• Household and personal care products: Cleaning products, toilet paper and other household items aren’t immune to shrinkflation. These products, which often come in plastic or paper packaging, can contribute to packaging waste if consumers end up purchasing them more frequently. Take the case of "dollar-store sizing” paper towels — where regular cardboard rolls would carry 500 sheets, the same-sized roll at the dollar store might only carry 200. Not only is this resource inefficient, since the standard cardboard roll holds fewer paper towels; but it also means the customer will use more rolls and make more trips to the store. This in turn would drive a higher rate of stock turnover and more frequent resupply.

The environmental implications of shrinkflation-induced packaging waste are complex. As a rule, more packaging requires more raw materials, an increase in energy usage and water, and may decrease the likelihood for someone to know how to properly recycle — and as such, more waste ends up in landfills or incinerators. This increases the impacts associated with end-of-life treatments — for example, more emissions and energy used and greater risk of plastic leakage.

Additionally, using extra packaging without increasing the quantity of product increases transportation impact — for instance, an increased number of trips for delivering packaging to manufacturing sites, as well as for consumers purchasing the same quantity of products.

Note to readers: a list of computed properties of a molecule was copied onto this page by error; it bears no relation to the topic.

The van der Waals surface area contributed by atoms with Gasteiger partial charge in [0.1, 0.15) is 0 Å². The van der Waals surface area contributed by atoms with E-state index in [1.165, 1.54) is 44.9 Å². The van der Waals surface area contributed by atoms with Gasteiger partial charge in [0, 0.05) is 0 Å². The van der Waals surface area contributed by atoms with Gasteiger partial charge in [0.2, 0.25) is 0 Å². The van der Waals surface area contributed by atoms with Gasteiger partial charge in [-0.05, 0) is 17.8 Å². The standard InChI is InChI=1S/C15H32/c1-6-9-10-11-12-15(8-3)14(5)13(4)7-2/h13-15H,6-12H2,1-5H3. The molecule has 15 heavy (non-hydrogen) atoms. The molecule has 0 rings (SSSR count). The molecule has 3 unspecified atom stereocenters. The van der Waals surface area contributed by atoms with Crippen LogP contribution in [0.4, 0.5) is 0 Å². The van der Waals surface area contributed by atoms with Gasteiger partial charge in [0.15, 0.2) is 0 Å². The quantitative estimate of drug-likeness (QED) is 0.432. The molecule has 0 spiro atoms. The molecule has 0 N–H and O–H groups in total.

The solution

Today’s consumers are savvy when it comes to shrinkflation and the environment, which are key factors in brand trust. Consider whether shrinking your product for a short-term win could cause long-term brand damage. Rather than default to another incremental product shrink, first determine if it’s the best option and include a robust assessment of the environmental impacts.

If shrinking products is necessary, consider offsetting the impact by improving the packaging design — an opportunity for a product makeover that the customer can feel good about. The first step of a successful eco-design approach though should always be to remove any unnecessary packaging and reduce packaging weight without compromising product quality. Then, manufacturers can explore innovative packaging designs that are proportionate to the product size, use fewer resources, are easy to recycle and have the lowest environmental impacts (on carbon, land, water and plastic pollution). Packaging designers should also explore innovative business models, such as reuse or refill systems. This model may be even better than the traditional single-use system, as it can house the same quantity of product many times over.

Shrinkflation is just one of many examples demonstrating that even the most common business decisions can have far-reaching consequences on consumers and the planet. In this age of sustainable transformation, savvy leaders will need to look before they leap and keep in mind the good of people, planet and their bottom line.